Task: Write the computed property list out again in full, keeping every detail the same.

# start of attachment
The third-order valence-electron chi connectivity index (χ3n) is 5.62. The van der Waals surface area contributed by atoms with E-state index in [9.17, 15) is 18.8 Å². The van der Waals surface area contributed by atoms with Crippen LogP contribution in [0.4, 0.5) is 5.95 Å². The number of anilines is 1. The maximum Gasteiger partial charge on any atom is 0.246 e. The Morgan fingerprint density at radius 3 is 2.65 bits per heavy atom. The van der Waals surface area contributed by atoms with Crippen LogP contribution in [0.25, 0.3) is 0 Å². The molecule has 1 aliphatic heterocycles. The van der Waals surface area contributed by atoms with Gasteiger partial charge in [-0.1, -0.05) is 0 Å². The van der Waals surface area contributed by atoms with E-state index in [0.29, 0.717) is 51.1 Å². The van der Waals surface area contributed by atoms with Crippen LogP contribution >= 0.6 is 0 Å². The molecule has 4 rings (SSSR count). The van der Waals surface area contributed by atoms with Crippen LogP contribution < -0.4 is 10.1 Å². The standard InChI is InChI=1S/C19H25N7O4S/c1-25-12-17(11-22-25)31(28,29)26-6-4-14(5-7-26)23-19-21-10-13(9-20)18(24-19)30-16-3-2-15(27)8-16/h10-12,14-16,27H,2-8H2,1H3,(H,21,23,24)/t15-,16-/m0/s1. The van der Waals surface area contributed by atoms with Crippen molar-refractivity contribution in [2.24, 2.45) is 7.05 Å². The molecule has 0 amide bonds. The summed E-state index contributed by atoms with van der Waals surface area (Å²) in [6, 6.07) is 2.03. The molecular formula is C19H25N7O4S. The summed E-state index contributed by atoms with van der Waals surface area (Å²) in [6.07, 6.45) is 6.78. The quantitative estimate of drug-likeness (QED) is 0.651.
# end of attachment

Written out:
The third-order valence-electron chi connectivity index (χ3n) is 5.62. The van der Waals surface area contributed by atoms with E-state index in [9.17, 15) is 18.8 Å². The van der Waals surface area contributed by atoms with Crippen LogP contribution in [0.4, 0.5) is 5.95 Å². The number of anilines is 1. The maximum Gasteiger partial charge on any atom is 0.246 e. The Morgan fingerprint density at radius 3 is 2.65 bits per heavy atom. The van der Waals surface area contributed by atoms with Crippen LogP contribution in [0.25, 0.3) is 0 Å². The molecule has 1 aliphatic heterocycles. The van der Waals surface area contributed by atoms with Gasteiger partial charge in [-0.1, -0.05) is 0 Å². The van der Waals surface area contributed by atoms with E-state index in [0.29, 0.717) is 51.1 Å². The van der Waals surface area contributed by atoms with Crippen LogP contribution >= 0.6 is 0 Å². The molecule has 4 rings (SSSR count). The van der Waals surface area contributed by atoms with Crippen LogP contribution < -0.4 is 10.1 Å². The standard InChI is InChI=1S/C19H25N7O4S/c1-25-12-17(11-22-25)31(28,29)26-6-4-14(5-7-26)23-19-21-10-13(9-20)18(24-19)30-16-3-2-15(27)8-16/h10-12,14-16,27H,2-8H2,1H3,(H,21,23,24)/t15-,16-/m0/s1. The van der Waals surface area contributed by atoms with Crippen molar-refractivity contribution in [2.24, 2.45) is 7.05 Å². The molecule has 0 amide bonds. The summed E-state index contributed by atoms with van der Waals surface area (Å²) in [6, 6.07) is 2.03. The molecular formula is C19H25N7O4S. The summed E-state index contributed by atoms with van der Waals surface area (Å²) in [6.07, 6.45) is 6.78. The quantitative estimate of drug-likeness (QED) is 0.651.